|US6549804||Jun 10, 1999||Apr 15, 2003||University Of Kansas||System for the prediction, rapid detection, warning, prevention or control of changes in activity states in the brain of a subject|
|US6956422 *||Dec 23, 2003||Oct 18, 2005||Indiana University Research And Technology Corporation||Generation and measurement of timing delays by digital phase error compensation|
|US7035432 *||Jul 22, 2004||Apr 25, 2006||Ronjo Company||Method of monitoring sleeping infant|
|US7630757||Dec 8, 2009||Flint Hills Scientific Llc||System for the prediction, rapid detection, warning, prevention, or control of changes in activity states in the brain of a subject|
|US20040183517 *||Dec 23, 2003||Sep 23, 2004||Reilly James P.||Generation and measurement of timing delays by digital phase error compensation|
|US20040187167 *||Apr 9, 2004||Sep 23, 2004||Discoverwhy Inc.||Data correlation and analysis tool|
|US20050053262 *||Jul 22, 2004||Mar 10, 2005||Joseph Szuba||Method of monitoring sleeping infant|
|US20050197590 *||Aug 1, 2002||Sep 8, 2005||Ivan Osorio||System for the prediction, rapid detection, warning, prevention, or control of changes in activity states in the brain of a subject|
|US20050213442 *||Dec 26, 2003||Sep 29, 2005||Sony Corporation||Data recording medium, recording method and recorder, reproducing method and reproducer, and data transmitting method and transmitter|
|US20060050930 *||Oct 6, 2005||Mar 9, 2006||Ranjo Company||Method of monitoring sleeping infant|
|US20060140098 *||Dec 29, 2004||Jun 29, 2006||Champion Mark A||Recording audio broadcast program|
|US20070270659 *||May 3, 2006||Nov 22, 2007||Giegerich Gary D||Apparatus and Method for Remotely Detecting Deception|
|US20100070550 *||Mar 2, 2009||Mar 18, 2010||Cardinal Health 209 Inc.||Method and apparatus of a sensor amplifier configured for use in medical applications|
|US20100194995 *||Apr 7, 2010||Aug 5, 2010||Sony Corporation||Data recording medium, data recording method, data recording apparatus, data reproducing method, data reproducing apparatus, data transmitting method, and data transmitting apparatus|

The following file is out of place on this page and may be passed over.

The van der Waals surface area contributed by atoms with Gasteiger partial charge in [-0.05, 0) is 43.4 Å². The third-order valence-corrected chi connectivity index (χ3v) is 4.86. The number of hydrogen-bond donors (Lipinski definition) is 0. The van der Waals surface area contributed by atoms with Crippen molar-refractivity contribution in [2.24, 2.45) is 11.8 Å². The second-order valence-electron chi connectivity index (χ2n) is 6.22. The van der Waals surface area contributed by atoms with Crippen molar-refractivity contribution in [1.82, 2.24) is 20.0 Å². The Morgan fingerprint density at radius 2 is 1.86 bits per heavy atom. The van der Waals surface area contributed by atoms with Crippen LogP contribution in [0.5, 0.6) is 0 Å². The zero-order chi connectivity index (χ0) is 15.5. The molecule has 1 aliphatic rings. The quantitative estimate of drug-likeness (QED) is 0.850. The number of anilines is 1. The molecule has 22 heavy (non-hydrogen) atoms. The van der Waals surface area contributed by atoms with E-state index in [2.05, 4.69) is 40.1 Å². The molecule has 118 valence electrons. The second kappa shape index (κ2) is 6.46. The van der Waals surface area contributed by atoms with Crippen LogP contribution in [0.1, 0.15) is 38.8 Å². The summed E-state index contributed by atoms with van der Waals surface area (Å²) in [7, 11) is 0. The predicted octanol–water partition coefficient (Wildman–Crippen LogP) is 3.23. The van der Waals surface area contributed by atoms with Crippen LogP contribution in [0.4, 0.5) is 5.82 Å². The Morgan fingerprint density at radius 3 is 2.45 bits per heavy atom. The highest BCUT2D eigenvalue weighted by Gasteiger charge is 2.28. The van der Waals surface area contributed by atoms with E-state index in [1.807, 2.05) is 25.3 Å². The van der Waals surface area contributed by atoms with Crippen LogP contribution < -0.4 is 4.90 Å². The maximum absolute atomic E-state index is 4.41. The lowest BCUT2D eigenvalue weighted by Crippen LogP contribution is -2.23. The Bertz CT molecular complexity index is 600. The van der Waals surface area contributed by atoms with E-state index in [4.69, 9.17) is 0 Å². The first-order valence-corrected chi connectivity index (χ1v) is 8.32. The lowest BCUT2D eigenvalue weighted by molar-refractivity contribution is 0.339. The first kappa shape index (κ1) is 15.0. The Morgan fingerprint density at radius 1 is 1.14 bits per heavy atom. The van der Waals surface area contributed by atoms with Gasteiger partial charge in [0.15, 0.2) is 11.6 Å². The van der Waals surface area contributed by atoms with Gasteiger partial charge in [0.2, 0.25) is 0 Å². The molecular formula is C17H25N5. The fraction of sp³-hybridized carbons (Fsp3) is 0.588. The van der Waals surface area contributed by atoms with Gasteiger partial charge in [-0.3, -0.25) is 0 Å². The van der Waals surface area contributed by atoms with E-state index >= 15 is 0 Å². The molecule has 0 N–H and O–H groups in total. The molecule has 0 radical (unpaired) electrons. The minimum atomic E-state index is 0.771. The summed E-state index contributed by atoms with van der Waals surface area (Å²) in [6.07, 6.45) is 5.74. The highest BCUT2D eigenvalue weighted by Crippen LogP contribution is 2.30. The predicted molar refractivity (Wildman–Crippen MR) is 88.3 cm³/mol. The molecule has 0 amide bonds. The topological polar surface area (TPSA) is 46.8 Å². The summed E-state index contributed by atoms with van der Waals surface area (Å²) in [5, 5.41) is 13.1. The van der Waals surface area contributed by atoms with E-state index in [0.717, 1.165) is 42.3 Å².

|WO1997026823A1 *||Jan 21, 1997||Jul 31, 1997||University Of Kansas||Systems for prediction, rapid detection, warning, prevention or control of changes in activity states in the brain|
|WO1997046972A1 *||Jun 2, 1997||Dec 11, 1997||The Regents Of The University Of California||Video data representation of physiological data|
|U.S. Classification||348/476, 386/E05.02, 348/E07.024, 348/588, 348/E07.081, 348/598|
|International Classification||G06F19/00, A61B5/00, H04N7/08, H04N7/18, H04N5/765, H04N7/081, H04N5/92, H04N7/14, H04N5/781|
|Cooperative Classification||H04N7/08, H04N5/9201, G06F19/3418, H04N7/147|
|European Classification||G06F19/34C, H04N7/14A3, H04N7/08, H04N5/92N|
|Apr 28, 1994||AS||Assignment|
Owner name: REGENTS OF THE UNIVERSITY OF CALIFORNIA, THE, CALI
Free format text: ASSIGNMENT OF ASSIGNORS INTEREST;ASSIGNORS:RECTOR, DAVID M.;HARPER, RONALD M.;REEL/FRAME:006977/0278
Effective date: 19940420
|Apr 16, 1996||AS||Assignment|
Owner name: NATIONAL INSTITUTES OF HEALTH, THE, MARYLAND
Free format text: CONFIRMATORY LICENSE;ASSIGNOR:CALIFORNIA, THE REGENTS OF THE UNIVERSITY OF;REEL/FRAME:007895/0030
Effective date: 19940815
|Nov 12, 1999||FPAY||Fee payment|
Year of fee payment: 4
|Dec 3, 2003||REMI||Maintenance fee reminder mailed|
|May 14, 2004||REIN||Reinstatement after maintenance fee payment confirmed|
|Jul 13, 2004||FP||Expired due to failure to pay maintenance fee|
Effective date: 20040514
|Feb 10, 2005||SULP||Surcharge for late payment|
|Feb 10, 2005||FPAY||Fee payment|
Year of fee payment: 8
|Sep 11, 2006||PRDP||Patent reinstated due to the acceptance of a late maintenance fee|
Effective date: 20060918
|Sep 18, 2006||PRDP||Patent reinstated due to the acceptance of a late maintenance fee|
Effective date: 20060918
|Sep 20, 2007||FPAY||Fee payment|
Year of fee payment: 12
|Dec 22, 2008||AS||Assignment|
Owner name: NATIONAL INSTITUTES OF HEALTH (NIH), U.S. DEPT. OF
Free format text: CONFIRMATORY LICENSE;ASSIGNOR:UNIVERSITY OF CALIFORNIA;REEL/FRAME:022018/0558
Effective date: 19940815